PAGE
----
Healthier Than Spinach
Dandelion greens are a springtime treat, and their yellow flowerers are a sure sign of spring. Edible wild greens are excellent for our health. Dandelions are wrongfully thought of as a weed, but they are actually an herb highly praised in holistic medicine for centuries. Wild greens are an important source of phytonutrients and were used by hunter-gatherers of North America as food as well as a source of medicine. When compared to spinach, dandelion leaves have eight times more antioxidants, twice the amount of calcium, three times more vitamin A and five times more vitamins K and E. Iceberg lettuce, for example, has 40% fewer nutrients than dandelion greens.
They Are Food for Bees and People
Dandelions are the only early spring source of food for hungry bees just waking from winter sleep. You can learn more about the importance of bees and honey here. Dandelions are harvested for their roots, which are dried and roasted and made into a tea or coffee substitute. The green leaves can be eaten raw, steamed, stir-fried, or added to soups, and their blooming, yellow flowers can be made into honey. Dandelions have longstanding use in herbal medicine for their bitter taste, just what the body craves after a long winter. Modern humans have managed to remove most bitter flavors from our diet, and as a result, our palates are no longer used to bitter, astringent, or sour tastes. When greens lose their bitter taste, they also lose their calcium content. (Hunger-gatherers had very strong bones, yet they never consumed any milk or dairy. One cup of dandelion greens has as much calcium as half a glass of milk). Dandelion leaves are an excellent source of calcium and are a great food to add to your diet. They can be harvested directly from your yard or purchased from produce-focused grocery stores or Asian markets.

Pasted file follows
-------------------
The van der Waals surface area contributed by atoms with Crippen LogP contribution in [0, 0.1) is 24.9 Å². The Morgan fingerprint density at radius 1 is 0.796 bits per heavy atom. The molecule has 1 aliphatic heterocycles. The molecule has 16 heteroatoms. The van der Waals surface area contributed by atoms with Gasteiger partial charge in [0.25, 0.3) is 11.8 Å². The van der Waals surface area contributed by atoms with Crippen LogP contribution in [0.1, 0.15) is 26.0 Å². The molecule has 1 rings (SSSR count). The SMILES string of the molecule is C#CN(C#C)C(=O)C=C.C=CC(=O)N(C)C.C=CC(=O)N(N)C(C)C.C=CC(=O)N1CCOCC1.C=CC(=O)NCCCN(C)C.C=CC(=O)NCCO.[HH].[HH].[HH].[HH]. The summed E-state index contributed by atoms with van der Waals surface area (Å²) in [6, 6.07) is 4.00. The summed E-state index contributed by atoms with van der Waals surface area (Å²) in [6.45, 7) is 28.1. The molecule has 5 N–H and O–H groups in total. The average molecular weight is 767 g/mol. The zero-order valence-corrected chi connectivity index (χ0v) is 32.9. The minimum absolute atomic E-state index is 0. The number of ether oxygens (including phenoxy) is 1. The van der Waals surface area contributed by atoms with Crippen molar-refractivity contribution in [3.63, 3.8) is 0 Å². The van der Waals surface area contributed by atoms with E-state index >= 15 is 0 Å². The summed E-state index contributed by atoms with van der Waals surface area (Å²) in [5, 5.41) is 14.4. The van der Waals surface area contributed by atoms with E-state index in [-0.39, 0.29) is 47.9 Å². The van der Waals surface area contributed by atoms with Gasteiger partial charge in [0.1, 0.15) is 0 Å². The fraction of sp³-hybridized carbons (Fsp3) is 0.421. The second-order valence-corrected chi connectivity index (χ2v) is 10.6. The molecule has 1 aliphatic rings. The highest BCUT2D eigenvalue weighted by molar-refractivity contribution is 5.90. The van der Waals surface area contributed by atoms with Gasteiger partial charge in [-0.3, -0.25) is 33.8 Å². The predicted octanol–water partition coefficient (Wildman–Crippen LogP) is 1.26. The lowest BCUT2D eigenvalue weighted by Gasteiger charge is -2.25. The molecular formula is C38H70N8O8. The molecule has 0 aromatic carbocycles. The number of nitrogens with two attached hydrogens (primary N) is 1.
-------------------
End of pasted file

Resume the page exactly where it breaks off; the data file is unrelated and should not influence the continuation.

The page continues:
Sautéed Dandelion Greens with Garlic
- 1 bunch Dandelions roots removed
- 2 cloves Garlic
- ½ Onion
- Balsamic or flavored vinegar oils to taste
- 1 tsp Salt
- 1 Tbsp Olive oil or avocado oil
- Parmesan cheese or toasted pine nuts
- Rinse the leaves well under running water.
- Bring a saucepan of salted water to a boil. Add greens to boiling water and cook uncovered for 3-5minutes. Do not overcook.
- While the greens are cooking, sauté the garlic and onions until the onion is translucent. Do not burn the garlic as it will taste very bitter.
- Drain the greens by gently pressing out all excess water. To maintain dark green color, you can “shock” the greens in ice-cold water.
- Add cooked and drained dandelion greens to the pan with sautéed onion-garlic mixture. Season with parmesan or toasted pine nuts.
- To mask the bitterness, add flavored vinegar if desired.
Information contained here is not intended to treat or cure any diseases or provide medical advice.
Foraging with Kids: 52 wild and free edibles to enjoy with your children by Adele Nozedar and Lizzie Harper
Book Call Number: 581.632 NOZEDAR
The Sioux Chef’s indigenous kitchen by Sean Sherman and Beth Dooley
Book Call Number: 641.59 SHERMAN
Book Call Number: 641.302 NYERGES
Book Call Number: 581.632 ROSE
Book Call Number: 641.303 ZACHOS
Book Call Number: 581.632 BROWN
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